At the Hot Chips 2020 conference, Chief Architect and Senior Vice President of Intel’s Discrete Graphics Division, Raja Koduri, spoke about the theoretical performance of the company’s future accelerators. And the announced figures are impressive.
During his speech, Mr. Koduri took out the largest and most powerful GPU X from his pocket.e HP, which combines four crystals on one substrate (there will be simpler versions with one and two crystals). Each of them includes 512 computing units (EU, Execution Units) and, most likely, two HBM2e multilayer memory modules.
The supervisor then ran a test to show the excellent scalability of the X architecture.e and how increasing the number of dice on the substrate results in a multiple of the performance scaling. Working on a single crystal, the accelerator provides up to 10,588 teraflops of FP32 floating point at single precision. When two crystals are involved, performance scales almost perfectly to 21,161 teraflops (1.999x). The flagship quad-die solution delivers 3.993x the performance boost to 41.908 teraflops.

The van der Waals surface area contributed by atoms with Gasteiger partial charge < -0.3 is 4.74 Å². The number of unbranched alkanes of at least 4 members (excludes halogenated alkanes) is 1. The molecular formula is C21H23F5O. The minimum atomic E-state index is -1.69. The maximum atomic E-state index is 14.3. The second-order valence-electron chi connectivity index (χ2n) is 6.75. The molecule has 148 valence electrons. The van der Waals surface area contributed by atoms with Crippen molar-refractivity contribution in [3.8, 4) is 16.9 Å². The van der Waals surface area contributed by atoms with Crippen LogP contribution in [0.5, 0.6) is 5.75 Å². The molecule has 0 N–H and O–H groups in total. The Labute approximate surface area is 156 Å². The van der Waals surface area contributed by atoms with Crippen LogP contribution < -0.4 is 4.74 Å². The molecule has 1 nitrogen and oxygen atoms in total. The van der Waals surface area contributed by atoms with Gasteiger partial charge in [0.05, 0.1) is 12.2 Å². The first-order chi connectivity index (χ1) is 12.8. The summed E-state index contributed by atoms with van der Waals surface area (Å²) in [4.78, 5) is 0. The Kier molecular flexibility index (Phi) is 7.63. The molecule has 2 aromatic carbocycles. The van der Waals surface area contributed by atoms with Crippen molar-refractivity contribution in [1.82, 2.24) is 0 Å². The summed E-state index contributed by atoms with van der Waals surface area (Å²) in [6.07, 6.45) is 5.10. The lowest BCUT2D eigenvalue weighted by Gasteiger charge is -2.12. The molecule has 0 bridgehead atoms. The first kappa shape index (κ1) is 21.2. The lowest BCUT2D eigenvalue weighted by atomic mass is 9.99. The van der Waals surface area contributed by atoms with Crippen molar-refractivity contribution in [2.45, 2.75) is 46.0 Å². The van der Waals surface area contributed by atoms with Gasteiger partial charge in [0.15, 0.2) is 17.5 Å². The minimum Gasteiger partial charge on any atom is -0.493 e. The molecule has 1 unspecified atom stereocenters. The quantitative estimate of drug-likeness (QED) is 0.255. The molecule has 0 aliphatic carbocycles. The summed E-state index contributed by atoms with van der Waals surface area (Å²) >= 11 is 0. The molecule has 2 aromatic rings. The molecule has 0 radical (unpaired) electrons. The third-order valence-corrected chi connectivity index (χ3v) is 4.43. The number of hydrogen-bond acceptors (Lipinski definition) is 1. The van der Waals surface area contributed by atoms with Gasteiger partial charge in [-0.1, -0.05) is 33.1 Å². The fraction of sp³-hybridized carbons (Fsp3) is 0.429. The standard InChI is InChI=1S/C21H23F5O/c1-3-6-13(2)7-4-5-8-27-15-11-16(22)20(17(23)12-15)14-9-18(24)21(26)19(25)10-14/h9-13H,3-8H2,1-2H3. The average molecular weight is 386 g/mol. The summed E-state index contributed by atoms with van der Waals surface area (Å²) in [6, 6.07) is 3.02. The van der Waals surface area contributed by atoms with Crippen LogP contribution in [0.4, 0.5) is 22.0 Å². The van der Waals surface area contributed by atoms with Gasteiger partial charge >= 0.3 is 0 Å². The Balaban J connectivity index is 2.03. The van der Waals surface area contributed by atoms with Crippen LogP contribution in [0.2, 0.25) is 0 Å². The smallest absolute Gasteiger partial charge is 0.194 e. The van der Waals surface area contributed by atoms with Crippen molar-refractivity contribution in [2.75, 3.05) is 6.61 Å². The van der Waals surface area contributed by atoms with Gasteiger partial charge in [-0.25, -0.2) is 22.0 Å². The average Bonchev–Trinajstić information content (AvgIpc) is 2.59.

The distribution of tasks between GPUs in technologies such as SLI and CrossFire is much more difficult, and scaling from additional accelerators usually gives players a gain in the region of 50-80% at best. However, in compute workloads, tasks are often independent and can scale perfectly. Therefore, in professional tasks, Intel’s flagship GPU with four crystals will clearly show itself well. And here is how things will be at Intel with graphics scaling – independent tests will show.
For comparison: the GeForce RTX 2080 Ti graphics card in FP32 operations is capable of providing up to 14.2 teraflops of performance. But that’s not all: Mr. Koduri also mentioned that Xe HP on the basis of four crystals is capable of delivering performance in petaflops. In other words, using tensor blocks, Intel’s new GPU will be incredibly fast in machine learning and artificial intelligence tasks where high precision is not required.
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